Meeting Max Merritt

I'd noticed him sitting at the end of the bar at the White Harte Pub in Woodland Hills every time I'd been there. He cracked me up for the first of many times when he dismissed Morrissey as a whiner over the radio's strains of "Heaven Knows I'm Miserable Now." "I was looking for a job and then I found a job?" he cracked. "That's the worst fuckin' lyric I've ever heard in my life!"

Later, another regular told me he was Max Merritt, a 2008 inductee to the Australian Rock 'N' Roll Hall of Fame and author of the classic '70s hit "Slippin' Away." I'd been sitting with rock royalty and didn't even know it.

It reminded me of a time years ago when I had struck up a conversation with an older gentleman wearing jeans and a cowboy hat outside of an AM/PM on the corner of Coldwater and Moorpark in Studio City. As some point he casually mentioned that he had played with Elvis back in the day. It turned out to be guitarist James Burton.

Anyway, check out this awesome clip of Max with his band the Meteors.


Woody's Winning Women

We finally had a chance to watch “Vicky Cristina Barcelona” and it occurred to me that Oscar seems to favor the women who star in Woody Allen movies that include a woman’s name in the title. In fact, all four of the women who have won Academy Awards for saying Woody’s words did so in films which met this criteria: Diane Keaton for “Annie Hall” in 1977; Dianne Wiest for “Hannah and Her Sisters” in 1986; Mira Sorvino in “Mighty Aphrodite” in 1995; and now Penelope Cruz for “Vicky Cristina Barcelona” in 2008. Dianne Wiest bucked the trend by picking up a second statuette under Woody’s wing in “Bullets Over Broadway,” but only after nabbing the first under terms. Unfortunately, there’s no way for a Nicole Kidman to know when she signs on for something like 2010’s typically Untitled Woody Allen London Project. And if the trend holds true, it only happens every nine to 13 years anyway.


44 Years of Stuff: Illustrated Mythology Cards

I love mythology and I love card decks, so it was a no-brainer to pick this up at an antique show in Ohio about 10 years ago for a cool 10 bucks. The Cincinnati Game Company was cranking out a lot of themed educational sets around the turn of the century. An ad card inside mentions almost two dozen others, including “Strange People,” “In Castle Land” (famous castles of the Old World), “The Mayflower” and “Yellowstone.”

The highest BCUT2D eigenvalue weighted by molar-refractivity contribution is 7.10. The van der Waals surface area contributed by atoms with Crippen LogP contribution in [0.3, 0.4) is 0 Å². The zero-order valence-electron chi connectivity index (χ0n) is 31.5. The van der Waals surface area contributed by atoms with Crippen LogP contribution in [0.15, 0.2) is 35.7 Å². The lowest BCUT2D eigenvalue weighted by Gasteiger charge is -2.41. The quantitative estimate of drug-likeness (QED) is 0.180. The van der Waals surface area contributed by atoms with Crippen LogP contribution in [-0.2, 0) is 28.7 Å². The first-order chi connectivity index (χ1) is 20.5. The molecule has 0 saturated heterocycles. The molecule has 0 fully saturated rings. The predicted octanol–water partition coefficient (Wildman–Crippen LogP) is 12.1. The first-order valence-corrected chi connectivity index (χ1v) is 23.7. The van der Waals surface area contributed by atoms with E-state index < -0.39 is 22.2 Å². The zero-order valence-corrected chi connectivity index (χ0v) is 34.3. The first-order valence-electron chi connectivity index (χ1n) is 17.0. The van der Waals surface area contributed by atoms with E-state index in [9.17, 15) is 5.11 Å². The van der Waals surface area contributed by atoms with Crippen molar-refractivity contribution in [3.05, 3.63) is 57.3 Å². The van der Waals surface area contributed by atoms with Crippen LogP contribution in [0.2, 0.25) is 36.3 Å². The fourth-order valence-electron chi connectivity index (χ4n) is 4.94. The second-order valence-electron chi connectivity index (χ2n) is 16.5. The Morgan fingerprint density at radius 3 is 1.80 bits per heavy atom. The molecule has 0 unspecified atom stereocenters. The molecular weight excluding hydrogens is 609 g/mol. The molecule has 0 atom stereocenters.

Ada Lovelace Day

Since so much of the tech world is dominated by men, and I am raising a daughter with dreams of a future in which women can not only compete in male-dominated fields but eventually supplant them, I looked forward to participating in Ada Lovelace Day. Unfortunately, I quickly realized that in considering the day’s challenge--to write about a pioneering woman in technology--no names immediately sprang to mind.

The Ada Project changed that. Dedicated to providing information and resources related to women in computing, the site served up 17 names from the 19th-21st centuries. These included folks ranging from Ada herself, whose plan in the 1840s for a “calculating engine” that would work with Bernoulli numbers led to what is now regarded as the first computer program (she also anticipated a machine that would be used to produce graphics and compose music), to modern tech company CEOs like Meg Whitman and Carly Fiorina.

I ended up choosing a woman whose surname happens to be similar to mine. Rósa Péter was born in 1905 and studied mathematics at Loránd Eötvös University in Budapest. After abandoning her initial interest in number theory when she discovered her early results had already been proven, Rósa ditched the field entirely to write poetry.

She re-entered the math fray in 1930 when a colleague suggested that she examine the work of Gödel, and later became a founder of recursive function theory. She wrote two books and over 50 papers on the subject, and continued to apply her theory to computers until she passed away in 1977, a year after the release of her seminal book, “Recursive Functions in Computer Theory.”

Péter is also noted for her dedication to making the public more aware of mathematics. She was especially concerned about the education of female students. It’s hard to say what such pioneers would think about our world of laptops, cell phones and iPods. But thanks to the solid mathematical foundations these things were built upon and a growing contingent of female mathematicians, my daughter will know and participate in a future that only visionaries like Péter dare to dream of.